The gastrointestinal (GI) tract has been increasingly affected by tuberculosis, especially in immunocompromised patients. Although strict rectal involvement is rare, the GI site mostly affected is the ileocecal region. Thus, tuberculosis should always be considered in the differential diagnosis of perianal and rectal lesions, and more so in patients infected by the HIV virus. The authors report the case of a 32-year-old man presenting a long-term history of fever, night sweats, weight loss, bloody diarrhea, fecal incontinence, tenesmus, and rectal pain. HIV serology was positive. The patient underwent anoscopy and biopsy, which disclosed the diagnosis of rectal tuberculosis. Thus the patient was referred to an outpatient clinic to follow the standard treatment.
BarretoJBP, Carneiro NetoJD, Lima FilhoPWL, SouzaYLMS. Tuberculose entérica com fístula colo-cutânea espontânea: relato de caso. Rev Bras Coloproct. 2003;23:108-11. Portuguese.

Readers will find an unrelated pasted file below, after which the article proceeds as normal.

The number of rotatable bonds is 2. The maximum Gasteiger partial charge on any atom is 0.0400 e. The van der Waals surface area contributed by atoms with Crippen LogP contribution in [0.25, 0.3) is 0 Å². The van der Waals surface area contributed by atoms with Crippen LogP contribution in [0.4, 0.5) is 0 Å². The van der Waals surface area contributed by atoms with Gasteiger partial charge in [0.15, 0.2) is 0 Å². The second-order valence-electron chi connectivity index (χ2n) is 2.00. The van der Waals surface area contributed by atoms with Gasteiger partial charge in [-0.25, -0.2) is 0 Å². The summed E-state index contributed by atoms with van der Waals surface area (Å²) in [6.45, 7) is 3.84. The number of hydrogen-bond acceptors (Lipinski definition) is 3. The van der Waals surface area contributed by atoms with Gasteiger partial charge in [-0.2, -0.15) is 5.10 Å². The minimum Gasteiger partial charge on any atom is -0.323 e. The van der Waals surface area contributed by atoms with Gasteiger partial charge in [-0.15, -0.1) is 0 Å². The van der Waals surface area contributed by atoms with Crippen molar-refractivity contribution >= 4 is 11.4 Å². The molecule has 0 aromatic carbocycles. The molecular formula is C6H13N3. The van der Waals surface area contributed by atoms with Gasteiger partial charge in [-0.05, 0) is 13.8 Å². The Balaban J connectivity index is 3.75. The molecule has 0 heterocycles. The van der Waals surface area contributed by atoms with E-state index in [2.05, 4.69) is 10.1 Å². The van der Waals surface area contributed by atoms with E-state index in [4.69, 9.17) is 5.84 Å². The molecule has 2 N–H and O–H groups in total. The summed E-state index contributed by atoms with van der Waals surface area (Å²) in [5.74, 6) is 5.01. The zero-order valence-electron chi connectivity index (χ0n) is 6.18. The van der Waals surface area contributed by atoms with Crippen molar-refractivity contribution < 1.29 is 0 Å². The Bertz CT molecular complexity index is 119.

Torres Filho SR. Tuberculose. In: Tavares W, Marinho LAC, editors. Rotinas de diagnóstico e tratamento das doenças infecciosas e parasitárias. São Paulo: Atheneu; 2005. p. 1023-40. Portuguese.
TovoCV, MondinM, SchneiderNC, DamoDF. Tuberculose intestinal: relato de dois casos. Mom & Perspec Saúde. 2003;16:32-5. Portuguese.
Neves JS, Dettoni VV, Pissinali CS, Peçanha PM. Tuberculose. In: Neves J, editor. Diagnóstico e tratamento das doenças infectuosas e parasitárias. 2nd ed. Rio de Janeiro: Guanabara Koogan; 1983. p. 496-524. Portuguese.
GuptaOP, DubeMK. Tuberculosis of gastroin-intestinal tract: with special reference to rectal tuberculosis. Indian J Med Res. 1970;58(8):979-84. PMid: [PMID:5494016].